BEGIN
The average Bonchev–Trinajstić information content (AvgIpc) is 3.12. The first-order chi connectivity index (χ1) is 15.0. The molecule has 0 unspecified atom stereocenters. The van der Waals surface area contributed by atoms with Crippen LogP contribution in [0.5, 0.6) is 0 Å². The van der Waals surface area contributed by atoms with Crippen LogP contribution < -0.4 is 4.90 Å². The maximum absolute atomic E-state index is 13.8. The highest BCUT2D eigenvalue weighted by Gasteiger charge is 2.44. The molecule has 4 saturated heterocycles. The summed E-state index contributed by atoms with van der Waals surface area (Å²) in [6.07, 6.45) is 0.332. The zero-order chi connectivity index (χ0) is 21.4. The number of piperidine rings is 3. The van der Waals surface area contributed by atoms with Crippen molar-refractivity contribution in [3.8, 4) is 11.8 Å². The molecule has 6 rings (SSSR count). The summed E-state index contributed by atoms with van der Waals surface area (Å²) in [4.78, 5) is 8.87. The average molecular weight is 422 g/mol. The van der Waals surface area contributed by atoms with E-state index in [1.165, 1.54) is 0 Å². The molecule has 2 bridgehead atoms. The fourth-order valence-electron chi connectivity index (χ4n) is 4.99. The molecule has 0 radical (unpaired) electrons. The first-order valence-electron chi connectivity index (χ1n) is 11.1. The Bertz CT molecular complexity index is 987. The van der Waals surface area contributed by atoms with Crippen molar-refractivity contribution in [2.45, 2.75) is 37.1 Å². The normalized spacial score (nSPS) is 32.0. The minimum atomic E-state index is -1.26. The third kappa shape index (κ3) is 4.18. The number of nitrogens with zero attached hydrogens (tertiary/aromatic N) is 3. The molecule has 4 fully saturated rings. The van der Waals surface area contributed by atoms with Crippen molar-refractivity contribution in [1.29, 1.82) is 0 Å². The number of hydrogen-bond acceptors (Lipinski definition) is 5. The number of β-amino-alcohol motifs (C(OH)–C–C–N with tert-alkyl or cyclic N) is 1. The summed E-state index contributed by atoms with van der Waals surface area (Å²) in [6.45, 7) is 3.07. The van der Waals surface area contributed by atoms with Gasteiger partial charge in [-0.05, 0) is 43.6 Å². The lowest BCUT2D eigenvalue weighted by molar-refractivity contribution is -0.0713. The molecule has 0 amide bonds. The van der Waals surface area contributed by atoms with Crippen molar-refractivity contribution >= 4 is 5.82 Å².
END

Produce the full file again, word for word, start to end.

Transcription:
The average Bonchev–Trinajstić information content (AvgIpc) is 3.12. The first-order chi connectivity index (χ1) is 15.0. The molecule has 0 unspecified atom stereocenters. The van der Waals surface area contributed by atoms with Crippen LogP contribution in [0.5, 0.6) is 0 Å². The van der Waals surface area contributed by atoms with Crippen LogP contribution < -0.4 is 4.90 Å². The maximum absolute atomic E-state index is 13.8. The highest BCUT2D eigenvalue weighted by Gasteiger charge is 2.44. The molecule has 4 saturated heterocycles. The summed E-state index contributed by atoms with van der Waals surface area (Å²) in [6.07, 6.45) is 0.332. The zero-order chi connectivity index (χ0) is 21.4. The number of piperidine rings is 3. The van der Waals surface area contributed by atoms with Crippen molar-refractivity contribution in [3.8, 4) is 11.8 Å². The molecule has 6 rings (SSSR count). The summed E-state index contributed by atoms with van der Waals surface area (Å²) in [4.78, 5) is 8.87. The average molecular weight is 422 g/mol. The van der Waals surface area contributed by atoms with E-state index in [1.165, 1.54) is 0 Å². The molecule has 2 bridgehead atoms. The fourth-order valence-electron chi connectivity index (χ4n) is 4.99. The molecule has 0 radical (unpaired) electrons. The first-order valence-electron chi connectivity index (χ1n) is 11.1. The Bertz CT molecular complexity index is 987. The van der Waals surface area contributed by atoms with Crippen molar-refractivity contribution in [2.45, 2.75) is 37.1 Å². The normalized spacial score (nSPS) is 32.0. The minimum atomic E-state index is -1.26. The third kappa shape index (κ3) is 4.18. The number of nitrogens with zero attached hydrogens (tertiary/aromatic N) is 3. The molecule has 4 fully saturated rings. The van der Waals surface area contributed by atoms with Crippen molar-refractivity contribution in [1.29, 1.82) is 0 Å². The number of hydrogen-bond acceptors (Lipinski definition) is 5. The number of β-amino-alcohol motifs (C(OH)–C–C–N with tert-alkyl or cyclic N) is 1. The summed E-state index contributed by atoms with van der Waals surface area (Å²) in [6.45, 7) is 3.07. The van der Waals surface area contributed by atoms with Gasteiger partial charge in [-0.05, 0) is 43.6 Å². The lowest BCUT2D eigenvalue weighted by molar-refractivity contribution is -0.0713. The molecule has 0 amide bonds. The van der Waals surface area contributed by atoms with Crippen molar-refractivity contribution >= 4 is 5.82 Å².